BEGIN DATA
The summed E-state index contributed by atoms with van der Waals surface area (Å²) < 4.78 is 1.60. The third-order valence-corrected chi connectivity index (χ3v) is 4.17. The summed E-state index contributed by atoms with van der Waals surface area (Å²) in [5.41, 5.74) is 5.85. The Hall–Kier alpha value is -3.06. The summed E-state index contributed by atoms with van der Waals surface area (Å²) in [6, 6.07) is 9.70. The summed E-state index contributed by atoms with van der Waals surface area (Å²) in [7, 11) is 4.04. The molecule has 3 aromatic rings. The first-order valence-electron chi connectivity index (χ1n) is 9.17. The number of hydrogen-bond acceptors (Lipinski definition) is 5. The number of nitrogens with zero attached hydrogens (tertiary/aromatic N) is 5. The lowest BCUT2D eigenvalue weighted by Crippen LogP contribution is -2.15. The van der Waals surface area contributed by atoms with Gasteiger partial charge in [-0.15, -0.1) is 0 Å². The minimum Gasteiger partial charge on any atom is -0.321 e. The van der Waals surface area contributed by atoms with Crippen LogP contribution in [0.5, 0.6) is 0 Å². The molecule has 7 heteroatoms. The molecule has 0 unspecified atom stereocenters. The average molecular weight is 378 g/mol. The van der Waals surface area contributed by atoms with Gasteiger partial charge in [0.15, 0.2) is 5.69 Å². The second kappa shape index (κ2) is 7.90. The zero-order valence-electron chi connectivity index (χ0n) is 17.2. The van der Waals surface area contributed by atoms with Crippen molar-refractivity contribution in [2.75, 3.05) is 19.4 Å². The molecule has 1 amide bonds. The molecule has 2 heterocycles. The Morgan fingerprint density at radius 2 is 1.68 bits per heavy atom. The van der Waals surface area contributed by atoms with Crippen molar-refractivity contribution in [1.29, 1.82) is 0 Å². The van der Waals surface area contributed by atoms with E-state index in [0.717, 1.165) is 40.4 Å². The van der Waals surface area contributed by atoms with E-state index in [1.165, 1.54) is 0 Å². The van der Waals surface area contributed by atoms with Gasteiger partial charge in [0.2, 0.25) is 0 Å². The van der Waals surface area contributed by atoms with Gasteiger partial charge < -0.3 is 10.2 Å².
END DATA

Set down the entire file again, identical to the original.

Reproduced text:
The summed E-state index contributed by atoms with van der Waals surface area (Å²) < 4.78 is 1.60. The third-order valence-corrected chi connectivity index (χ3v) is 4.17. The summed E-state index contributed by atoms with van der Waals surface area (Å²) in [5.41, 5.74) is 5.85. The Hall–Kier alpha value is -3.06. The summed E-state index contributed by atoms with van der Waals surface area (Å²) in [6, 6.07) is 9.70. The summed E-state index contributed by atoms with van der Waals surface area (Å²) in [7, 11) is 4.04. The molecule has 3 aromatic rings. The first-order valence-electron chi connectivity index (χ1n) is 9.17. The number of hydrogen-bond acceptors (Lipinski definition) is 5. The number of nitrogens with zero attached hydrogens (tertiary/aromatic N) is 5. The lowest BCUT2D eigenvalue weighted by Crippen LogP contribution is -2.15. The van der Waals surface area contributed by atoms with Gasteiger partial charge in [-0.15, -0.1) is 0 Å². The minimum Gasteiger partial charge on any atom is -0.321 e. The van der Waals surface area contributed by atoms with Crippen LogP contribution in [0.5, 0.6) is 0 Å². The molecule has 7 heteroatoms. The molecule has 0 unspecified atom stereocenters. The average molecular weight is 378 g/mol. The van der Waals surface area contributed by atoms with Gasteiger partial charge in [0.15, 0.2) is 5.69 Å². The second kappa shape index (κ2) is 7.90. The zero-order valence-electron chi connectivity index (χ0n) is 17.2. The van der Waals surface area contributed by atoms with Crippen molar-refractivity contribution in [2.75, 3.05) is 19.4 Å². The molecule has 1 amide bonds. The molecule has 2 heterocycles. The Morgan fingerprint density at radius 2 is 1.68 bits per heavy atom. The van der Waals surface area contributed by atoms with Crippen molar-refractivity contribution in [1.29, 1.82) is 0 Å². The van der Waals surface area contributed by atoms with E-state index in [0.717, 1.165) is 40.4 Å². The van der Waals surface area contributed by atoms with E-state index in [1.165, 1.54) is 0 Å². The van der Waals surface area contributed by atoms with Gasteiger partial charge in [0.2, 0.25) is 0 Å². The van der Waals surface area contributed by atoms with Gasteiger partial charge < -0.3 is 10.2 Å².